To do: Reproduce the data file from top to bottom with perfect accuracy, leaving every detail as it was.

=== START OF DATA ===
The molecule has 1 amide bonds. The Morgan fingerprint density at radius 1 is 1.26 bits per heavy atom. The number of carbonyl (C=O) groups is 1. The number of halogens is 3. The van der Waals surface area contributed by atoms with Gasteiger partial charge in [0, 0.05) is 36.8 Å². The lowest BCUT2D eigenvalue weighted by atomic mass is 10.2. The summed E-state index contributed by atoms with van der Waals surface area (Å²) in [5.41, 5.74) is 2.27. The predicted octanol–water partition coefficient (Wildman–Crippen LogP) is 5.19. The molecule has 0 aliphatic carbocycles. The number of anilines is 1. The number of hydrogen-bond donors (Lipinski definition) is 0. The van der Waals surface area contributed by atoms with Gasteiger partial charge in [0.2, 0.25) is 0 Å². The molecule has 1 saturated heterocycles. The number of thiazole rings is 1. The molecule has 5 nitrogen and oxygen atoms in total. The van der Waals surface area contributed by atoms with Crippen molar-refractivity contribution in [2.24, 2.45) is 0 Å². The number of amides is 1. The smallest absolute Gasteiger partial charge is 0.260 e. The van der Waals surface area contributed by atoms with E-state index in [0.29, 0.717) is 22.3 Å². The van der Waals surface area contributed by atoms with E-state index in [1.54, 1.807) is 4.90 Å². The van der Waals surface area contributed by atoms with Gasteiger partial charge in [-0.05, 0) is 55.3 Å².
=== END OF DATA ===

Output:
The molecule has 1 amide bonds. The Morgan fingerprint density at radius 1 is 1.26 bits per heavy atom. The number of carbonyl (C=O) groups is 1. The number of halogens is 3. The van der Waals surface area contributed by atoms with Gasteiger partial charge in [0, 0.05) is 36.8 Å². The lowest BCUT2D eigenvalue weighted by atomic mass is 10.2. The summed E-state index contributed by atoms with van der Waals surface area (Å²) in [5.41, 5.74) is 2.27. The predicted octanol–water partition coefficient (Wildman–Crippen LogP) is 5.19. The molecule has 0 aliphatic carbocycles. The number of anilines is 1. The number of hydrogen-bond donors (Lipinski definition) is 0. The van der Waals surface area contributed by atoms with Gasteiger partial charge in [0.2, 0.25) is 0 Å². The molecule has 1 saturated heterocycles. The number of thiazole rings is 1. The molecule has 5 nitrogen and oxygen atoms in total. The van der Waals surface area contributed by atoms with Crippen molar-refractivity contribution in [2.24, 2.45) is 0 Å². The number of amides is 1. The smallest absolute Gasteiger partial charge is 0.260 e. The van der Waals surface area contributed by atoms with E-state index in [0.29, 0.717) is 22.3 Å². The van der Waals surface area contributed by atoms with E-state index in [1.54, 1.807) is 4.90 Å². The van der Waals surface area contributed by atoms with Gasteiger partial charge in [-0.05, 0) is 55.3 Å².